7 comments for “On the Lincoln Memorial Steps 60 Years Ago Today

  1. CaseyG
    August 28, 2023 at 17:33

    Does anyone have film of her singing that day?

    • Valerie
      August 29, 2023 at 10:38

      I would love to see that too CaseyG.

  2. Dienne
    August 28, 2023 at 15:15

    King’s Dream speech is the least radical, least challenging and ultimately least meaningful of his major speeches. It doesn’t call out war and imperialism. It doesn’t call for labor rights. It doesn’t call out liberals for their complicity. It’s the easiest for the so-called “color-blind” people to twist around to pretend that race doesn’t matter. Which, ultimately, is why it’s the only speech that gets any play in the mainstream media.

    • Rafael
      August 29, 2023 at 11:13

      Very valid points. I think I’v read that some of the organizers like A. Philip Randolph favoured a more militant message for the march, including labour rights, but did not prevail. Malcolm X also criticized the march as being like black coffee to which so much milk had been added that it put you to sleep instead of waking you up (or something like that).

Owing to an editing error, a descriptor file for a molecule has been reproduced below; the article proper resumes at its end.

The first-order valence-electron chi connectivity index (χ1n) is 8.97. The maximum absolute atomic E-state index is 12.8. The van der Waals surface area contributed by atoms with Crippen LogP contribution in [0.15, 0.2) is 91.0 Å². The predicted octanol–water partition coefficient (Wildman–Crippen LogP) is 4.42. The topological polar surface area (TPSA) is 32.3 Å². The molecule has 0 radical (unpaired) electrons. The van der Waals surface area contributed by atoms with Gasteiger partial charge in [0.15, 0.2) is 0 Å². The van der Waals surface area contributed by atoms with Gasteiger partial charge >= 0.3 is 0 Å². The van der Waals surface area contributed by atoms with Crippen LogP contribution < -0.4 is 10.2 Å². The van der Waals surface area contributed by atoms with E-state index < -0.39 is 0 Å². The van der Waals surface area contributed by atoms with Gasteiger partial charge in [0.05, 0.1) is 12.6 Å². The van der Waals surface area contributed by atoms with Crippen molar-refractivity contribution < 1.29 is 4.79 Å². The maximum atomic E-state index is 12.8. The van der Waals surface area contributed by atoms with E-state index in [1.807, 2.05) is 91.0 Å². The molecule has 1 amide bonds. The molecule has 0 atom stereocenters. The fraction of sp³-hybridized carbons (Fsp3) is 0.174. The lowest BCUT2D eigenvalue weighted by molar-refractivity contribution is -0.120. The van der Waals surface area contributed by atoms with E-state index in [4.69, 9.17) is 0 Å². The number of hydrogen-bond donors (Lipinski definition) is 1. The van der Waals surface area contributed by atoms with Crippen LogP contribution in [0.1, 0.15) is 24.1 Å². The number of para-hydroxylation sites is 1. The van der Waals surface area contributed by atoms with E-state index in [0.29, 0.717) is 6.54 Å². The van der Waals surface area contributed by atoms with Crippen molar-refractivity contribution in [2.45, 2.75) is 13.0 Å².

3. Valerie
    August 28, 2023 at 15:12

    From the article:

    “King was reading from his prepared remarks when she made a simple suggestion.”

    “Tell them about the dream, Martin,” she urged King, “tell them about the dream.”

    “Inspired, King cast aside his prepared remarks and ad-libbed from his heart. For the estimated 250,000 who joined the March on Washington for Jobs and Freedom that day, they heard King deliver one of his seminal sermons.”

    And ad-libbed from his heart; those are the people who are the most trustworthy and genuine in my opinion. Anyone reading from a script, in my mind, is a charlatan.

  4. Altruist
    August 28, 2023 at 13:20

    A truly inspiring article. Thanks.

  5. Rich Mynick
    August 28, 2023 at 13:00

    Thanks for this article. I didn’t know, before reading it, about Mahalia Jackson’s role in that day; nor that Aug 28 was deliberately chosen to commemorate the 1955 murder of Emmet Till.